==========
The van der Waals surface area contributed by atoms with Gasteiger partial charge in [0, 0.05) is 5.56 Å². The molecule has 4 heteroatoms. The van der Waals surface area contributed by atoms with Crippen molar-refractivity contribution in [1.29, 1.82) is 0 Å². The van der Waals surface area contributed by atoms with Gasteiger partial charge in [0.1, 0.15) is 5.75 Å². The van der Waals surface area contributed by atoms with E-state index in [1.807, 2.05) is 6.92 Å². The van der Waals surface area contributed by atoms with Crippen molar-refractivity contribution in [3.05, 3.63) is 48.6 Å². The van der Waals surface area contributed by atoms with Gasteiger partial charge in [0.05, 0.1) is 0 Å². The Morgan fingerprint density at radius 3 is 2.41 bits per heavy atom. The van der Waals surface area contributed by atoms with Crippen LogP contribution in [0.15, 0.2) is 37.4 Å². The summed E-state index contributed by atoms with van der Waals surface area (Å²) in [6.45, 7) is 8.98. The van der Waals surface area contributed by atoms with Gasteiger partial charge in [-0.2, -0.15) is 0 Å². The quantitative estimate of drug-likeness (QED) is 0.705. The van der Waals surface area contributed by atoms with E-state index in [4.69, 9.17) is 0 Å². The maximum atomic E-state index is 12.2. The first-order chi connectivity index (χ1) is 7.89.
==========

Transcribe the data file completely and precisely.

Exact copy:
The van der Waals surface area contributed by atoms with Gasteiger partial charge in [0, 0.05) is 5.56 Å². The molecule has 4 heteroatoms. The van der Waals surface area contributed by atoms with Crippen molar-refractivity contribution in [1.29, 1.82) is 0 Å². The van der Waals surface area contributed by atoms with Gasteiger partial charge in [0.1, 0.15) is 5.75 Å². The van der Waals surface area contributed by atoms with E-state index in [1.807, 2.05) is 6.92 Å². The van der Waals surface area contributed by atoms with Crippen molar-refractivity contribution in [3.05, 3.63) is 48.6 Å². The van der Waals surface area contributed by atoms with Gasteiger partial charge in [0.05, 0.1) is 0 Å². The Morgan fingerprint density at radius 3 is 2.41 bits per heavy atom. The van der Waals surface area contributed by atoms with Crippen LogP contribution in [0.15, 0.2) is 37.4 Å². The summed E-state index contributed by atoms with van der Waals surface area (Å²) in [6.45, 7) is 8.98. The van der Waals surface area contributed by atoms with Gasteiger partial charge in [-0.2, -0.15) is 0 Å². The quantitative estimate of drug-likeness (QED) is 0.705. The van der Waals surface area contributed by atoms with E-state index in [4.69, 9.17) is 0 Å². The maximum atomic E-state index is 12.2. The first-order chi connectivity index (χ1) is 7.89.